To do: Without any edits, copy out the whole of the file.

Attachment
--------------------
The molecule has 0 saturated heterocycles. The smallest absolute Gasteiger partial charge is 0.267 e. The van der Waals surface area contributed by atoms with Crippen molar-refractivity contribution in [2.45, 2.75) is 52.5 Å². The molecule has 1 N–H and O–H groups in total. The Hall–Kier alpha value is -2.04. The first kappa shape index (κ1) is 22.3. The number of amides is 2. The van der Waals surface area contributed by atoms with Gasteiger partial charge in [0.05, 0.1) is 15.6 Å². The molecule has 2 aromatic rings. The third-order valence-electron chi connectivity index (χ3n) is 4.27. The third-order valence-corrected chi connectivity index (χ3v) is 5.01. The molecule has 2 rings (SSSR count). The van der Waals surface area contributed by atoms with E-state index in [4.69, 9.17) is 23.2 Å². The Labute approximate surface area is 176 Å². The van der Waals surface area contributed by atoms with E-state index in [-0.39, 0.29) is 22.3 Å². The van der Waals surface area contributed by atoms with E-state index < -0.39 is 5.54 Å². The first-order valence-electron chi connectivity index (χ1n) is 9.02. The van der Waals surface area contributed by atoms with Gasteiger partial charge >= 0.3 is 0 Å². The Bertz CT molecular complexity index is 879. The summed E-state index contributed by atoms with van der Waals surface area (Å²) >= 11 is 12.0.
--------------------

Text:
The molecule has 0 saturated heterocycles. The smallest absolute Gasteiger partial charge is 0.267 e. The van der Waals surface area contributed by atoms with Crippen molar-refractivity contribution in [2.45, 2.75) is 52.5 Å². The molecule has 1 N–H and O–H groups in total. The Hall–Kier alpha value is -2.04. The first kappa shape index (κ1) is 22.3. The number of amides is 2. The van der Waals surface area contributed by atoms with Gasteiger partial charge in [0.05, 0.1) is 15.6 Å². The molecule has 2 aromatic rings. The third-order valence-electron chi connectivity index (χ3n) is 4.27. The third-order valence-corrected chi connectivity index (χ3v) is 5.01. The molecule has 2 rings (SSSR count). The van der Waals surface area contributed by atoms with E-state index in [4.69, 9.17) is 23.2 Å². The Labute approximate surface area is 176 Å². The van der Waals surface area contributed by atoms with E-state index in [-0.39, 0.29) is 22.3 Å². The van der Waals surface area contributed by atoms with E-state index < -0.39 is 5.54 Å². The first-order valence-electron chi connectivity index (χ1n) is 9.02. The van der Waals surface area contributed by atoms with Gasteiger partial charge >= 0.3 is 0 Å². The Bertz CT molecular complexity index is 879. The summed E-state index contributed by atoms with van der Waals surface area (Å²) >= 11 is 12.0.